The supply chain for pharmaceutical drugs is complex, and PBMs play an important role in lowering the costs for health plans. Research showed that the “U.S. market size [for prescription drugs] is approaching $500 billion annually, with about two-thirds of adults using them and almost 300 million people participating in prescription-drug insurance plans.” Furthermore, 95 percent of all prescriptions at retail pharmacies involve a PBM and 91 percent of drug-plan participants are served by PBMs. The research also found that the estimated net value created by PBM services is $145 billion annually. Additional research from the Government Accountability Office (GAO) specific to Medicare Part D showed that drug price rebates negotiated by PBMs “offset Part D spending by 20% from $145 billion to $116 billion.” The study also showed that PBMs negotiated $18 billion in rebates from Part D-participating manufacturers, retaining less than 1% of these rebates.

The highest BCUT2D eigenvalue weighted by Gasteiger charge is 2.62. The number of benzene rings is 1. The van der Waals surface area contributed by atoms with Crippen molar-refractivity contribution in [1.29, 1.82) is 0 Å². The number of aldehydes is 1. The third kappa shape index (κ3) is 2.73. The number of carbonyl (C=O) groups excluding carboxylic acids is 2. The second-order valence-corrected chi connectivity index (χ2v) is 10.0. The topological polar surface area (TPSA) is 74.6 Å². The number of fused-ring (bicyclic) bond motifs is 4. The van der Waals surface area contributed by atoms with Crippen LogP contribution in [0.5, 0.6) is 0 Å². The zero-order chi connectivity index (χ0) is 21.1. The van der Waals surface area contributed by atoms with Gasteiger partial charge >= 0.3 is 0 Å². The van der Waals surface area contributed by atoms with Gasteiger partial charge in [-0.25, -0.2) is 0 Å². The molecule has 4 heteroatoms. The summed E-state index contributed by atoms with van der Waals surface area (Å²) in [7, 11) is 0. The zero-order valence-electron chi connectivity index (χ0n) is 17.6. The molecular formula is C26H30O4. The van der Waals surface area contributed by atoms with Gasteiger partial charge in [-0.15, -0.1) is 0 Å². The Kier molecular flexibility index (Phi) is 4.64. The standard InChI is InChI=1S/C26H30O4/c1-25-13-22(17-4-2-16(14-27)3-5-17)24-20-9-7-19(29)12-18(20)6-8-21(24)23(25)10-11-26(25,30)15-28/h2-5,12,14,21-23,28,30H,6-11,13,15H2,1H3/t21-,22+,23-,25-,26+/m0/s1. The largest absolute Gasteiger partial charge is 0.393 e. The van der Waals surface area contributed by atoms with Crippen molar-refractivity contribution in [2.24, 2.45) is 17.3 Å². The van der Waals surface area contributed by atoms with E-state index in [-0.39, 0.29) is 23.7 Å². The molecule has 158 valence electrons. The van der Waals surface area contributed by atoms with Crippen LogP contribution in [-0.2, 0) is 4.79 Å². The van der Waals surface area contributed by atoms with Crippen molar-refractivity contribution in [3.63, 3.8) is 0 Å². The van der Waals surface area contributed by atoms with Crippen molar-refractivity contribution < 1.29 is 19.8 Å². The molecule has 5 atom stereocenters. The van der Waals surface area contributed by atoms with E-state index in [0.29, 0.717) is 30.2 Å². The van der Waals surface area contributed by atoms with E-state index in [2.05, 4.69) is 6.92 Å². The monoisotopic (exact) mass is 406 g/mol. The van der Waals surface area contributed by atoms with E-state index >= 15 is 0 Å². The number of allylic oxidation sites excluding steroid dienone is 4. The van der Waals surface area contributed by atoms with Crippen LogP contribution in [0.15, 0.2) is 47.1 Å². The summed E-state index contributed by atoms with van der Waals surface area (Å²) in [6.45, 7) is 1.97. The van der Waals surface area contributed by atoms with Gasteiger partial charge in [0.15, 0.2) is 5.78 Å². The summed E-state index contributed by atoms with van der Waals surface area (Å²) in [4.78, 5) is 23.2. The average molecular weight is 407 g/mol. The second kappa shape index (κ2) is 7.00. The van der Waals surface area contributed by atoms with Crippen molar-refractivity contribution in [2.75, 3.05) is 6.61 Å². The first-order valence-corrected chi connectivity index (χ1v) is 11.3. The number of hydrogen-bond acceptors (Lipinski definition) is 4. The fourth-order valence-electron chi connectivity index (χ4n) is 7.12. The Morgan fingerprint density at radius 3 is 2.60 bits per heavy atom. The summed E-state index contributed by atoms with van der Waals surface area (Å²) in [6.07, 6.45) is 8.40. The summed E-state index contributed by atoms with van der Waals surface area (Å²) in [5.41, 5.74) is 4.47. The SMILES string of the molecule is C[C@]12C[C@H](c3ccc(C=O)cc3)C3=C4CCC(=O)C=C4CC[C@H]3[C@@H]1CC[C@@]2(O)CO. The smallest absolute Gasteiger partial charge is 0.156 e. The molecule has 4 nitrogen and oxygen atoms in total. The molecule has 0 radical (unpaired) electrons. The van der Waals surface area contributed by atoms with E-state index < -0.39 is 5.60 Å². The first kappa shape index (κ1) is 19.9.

PBMs are only one part of the drug supply chain. Regulating the industry in isolation without fully accounting for its relationships and vertical integration with other participants risks higher prices and less competition.

The FTC Puts PBMs “On Notice”

The FTC announced an inquiry into the PBM industry that required the six largest firms to “provide information and records regarding their business practices.” The study was issued under Section 6(b) of the FTC Act. These studies are generally fact-finding missions conducted “without a specific law enforcement purpose,” and the FTC explained that the “inquiry is aimed at shedding light on several practices that have drawn scrutiny in recent years,” including:

  • “fees and clawbacks charged to unaffiliated pharmacies;
  • methods to steer patients towards pharmacy benefit manager-owned pharmacies;
  • potentially unfair audits of independent pharmacies;